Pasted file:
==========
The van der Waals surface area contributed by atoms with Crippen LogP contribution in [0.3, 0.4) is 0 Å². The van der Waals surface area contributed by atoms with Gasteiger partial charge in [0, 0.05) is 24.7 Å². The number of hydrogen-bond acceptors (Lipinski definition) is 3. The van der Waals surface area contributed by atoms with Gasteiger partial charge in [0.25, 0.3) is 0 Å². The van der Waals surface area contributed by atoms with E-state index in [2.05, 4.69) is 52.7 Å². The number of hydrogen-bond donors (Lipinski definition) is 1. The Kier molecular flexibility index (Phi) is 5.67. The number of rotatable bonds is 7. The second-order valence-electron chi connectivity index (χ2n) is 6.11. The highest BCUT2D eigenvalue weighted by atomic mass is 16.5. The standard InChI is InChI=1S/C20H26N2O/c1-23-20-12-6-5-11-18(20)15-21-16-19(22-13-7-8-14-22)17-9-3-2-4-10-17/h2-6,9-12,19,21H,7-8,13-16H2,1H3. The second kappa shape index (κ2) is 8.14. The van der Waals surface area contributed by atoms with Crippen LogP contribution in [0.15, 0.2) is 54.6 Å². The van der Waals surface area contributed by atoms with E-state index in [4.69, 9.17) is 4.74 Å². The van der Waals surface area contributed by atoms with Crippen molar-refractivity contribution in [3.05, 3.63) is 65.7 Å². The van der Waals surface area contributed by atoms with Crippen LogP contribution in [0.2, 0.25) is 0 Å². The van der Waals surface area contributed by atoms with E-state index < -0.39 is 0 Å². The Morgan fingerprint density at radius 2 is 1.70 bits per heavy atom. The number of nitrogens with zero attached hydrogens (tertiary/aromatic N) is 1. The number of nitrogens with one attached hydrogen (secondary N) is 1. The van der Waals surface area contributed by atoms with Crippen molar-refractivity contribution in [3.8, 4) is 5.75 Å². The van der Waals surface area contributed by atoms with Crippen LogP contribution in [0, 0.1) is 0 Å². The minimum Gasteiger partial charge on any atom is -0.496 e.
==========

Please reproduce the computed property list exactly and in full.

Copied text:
The van der Waals surface area contributed by atoms with Crippen LogP contribution in [0.3, 0.4) is 0 Å². The van der Waals surface area contributed by atoms with Gasteiger partial charge in [0, 0.05) is 24.7 Å². The number of hydrogen-bond acceptors (Lipinski definition) is 3. The van der Waals surface area contributed by atoms with Gasteiger partial charge in [0.25, 0.3) is 0 Å². The van der Waals surface area contributed by atoms with E-state index in [2.05, 4.69) is 52.7 Å². The number of hydrogen-bond donors (Lipinski definition) is 1. The Kier molecular flexibility index (Phi) is 5.67. The number of rotatable bonds is 7. The second-order valence-electron chi connectivity index (χ2n) is 6.11. The highest BCUT2D eigenvalue weighted by atomic mass is 16.5. The standard InChI is InChI=1S/C20H26N2O/c1-23-20-12-6-5-11-18(20)15-21-16-19(22-13-7-8-14-22)17-9-3-2-4-10-17/h2-6,9-12,19,21H,7-8,13-16H2,1H3. The second kappa shape index (κ2) is 8.14. The van der Waals surface area contributed by atoms with Crippen LogP contribution in [0.15, 0.2) is 54.6 Å². The van der Waals surface area contributed by atoms with E-state index in [4.69, 9.17) is 4.74 Å². The van der Waals surface area contributed by atoms with Crippen molar-refractivity contribution in [3.05, 3.63) is 65.7 Å². The van der Waals surface area contributed by atoms with Crippen LogP contribution in [0.2, 0.25) is 0 Å². The van der Waals surface area contributed by atoms with E-state index < -0.39 is 0 Å². The Morgan fingerprint density at radius 2 is 1.70 bits per heavy atom. The number of nitrogens with zero attached hydrogens (tertiary/aromatic N) is 1. The number of nitrogens with one attached hydrogen (secondary N) is 1. The van der Waals surface area contributed by atoms with Crippen molar-refractivity contribution in [3.8, 4) is 5.75 Å². The van der Waals surface area contributed by atoms with Crippen LogP contribution in [0, 0.1) is 0 Å². The minimum Gasteiger partial charge on any atom is -0.496 e.